Democracy, Los Angeles Style
On March 3, Los Angeles held a municipal election. Ballot measures included changing the time of year that we vote, education trustees, and, most important, members of City Council. In our district, 14 hopefuls ran to replace the termed-out incumbent. Only 61 votes separated the top-two, who advance to a May run-off, and the guy in third, who does not.
In many other districts, no run-off will be necessary. All the incumbents won handily, some unopposed. What was similar in every district was the voter turnout: The winners earned between 5-10% of the eligible votes. In council districts that contain around 250,000 voters, it only took about 10,000-20,000 votes to get the keys to the fiefdom.
To maintain the proper equilibrium, the miniscule participation of the electorate was balanced somewhat by the gigantic participation of special interests. Councilman Jose Huizar, who’s managed to keep a sexual harassment lawsuit against him off the front page of the Times, collected $856,000 from “outside interests” – groups with interests that extend beyond his East LA duchy. Ironically, by not voting, most citizens of Los Angeles made the bribers spend more per-voter than if many of us had exercised our God-given, constitutionally guaranteed right to elect our leaders. At least someone cares about these elections, especially if their company/industry/union/development has business before the City Council.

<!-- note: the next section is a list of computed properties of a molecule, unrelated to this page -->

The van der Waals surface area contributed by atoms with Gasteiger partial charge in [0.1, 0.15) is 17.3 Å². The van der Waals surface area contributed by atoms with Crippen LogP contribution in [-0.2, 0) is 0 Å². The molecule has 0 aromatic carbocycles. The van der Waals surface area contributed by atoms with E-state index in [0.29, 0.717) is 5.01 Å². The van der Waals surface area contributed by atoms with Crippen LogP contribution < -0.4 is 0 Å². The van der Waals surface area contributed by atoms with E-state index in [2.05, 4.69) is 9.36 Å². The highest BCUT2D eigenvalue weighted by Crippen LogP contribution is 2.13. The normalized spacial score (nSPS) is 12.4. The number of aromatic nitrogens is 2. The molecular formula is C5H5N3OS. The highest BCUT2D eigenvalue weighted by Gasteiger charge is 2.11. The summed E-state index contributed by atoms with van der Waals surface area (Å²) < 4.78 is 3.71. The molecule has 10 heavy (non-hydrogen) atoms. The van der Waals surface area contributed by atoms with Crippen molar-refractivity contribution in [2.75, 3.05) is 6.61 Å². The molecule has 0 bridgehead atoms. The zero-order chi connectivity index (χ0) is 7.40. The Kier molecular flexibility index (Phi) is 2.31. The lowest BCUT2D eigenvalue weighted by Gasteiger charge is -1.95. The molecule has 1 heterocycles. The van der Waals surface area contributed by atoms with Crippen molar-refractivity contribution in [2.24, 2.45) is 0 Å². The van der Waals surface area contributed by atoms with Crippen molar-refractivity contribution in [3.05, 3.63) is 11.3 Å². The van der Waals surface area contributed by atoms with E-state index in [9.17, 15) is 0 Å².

Even with that small consolation, might our city be better off if the electorate hadn’t effectively abdicated the responsibility of choosing representatives? If we were a more engaged electorate, would we be able to elect better stewards of our neighborhoods and our treasure? Maybe not. But at least the bag men and women who gravitate toward politics would know they were accountable to more than a tenth of their constituents (and 100% of their financial benefactors).
Let the kvetching commence. There’s much to complain about. But if you don’t care about which future criminal represents you at City Hall, most of us won’t be listening.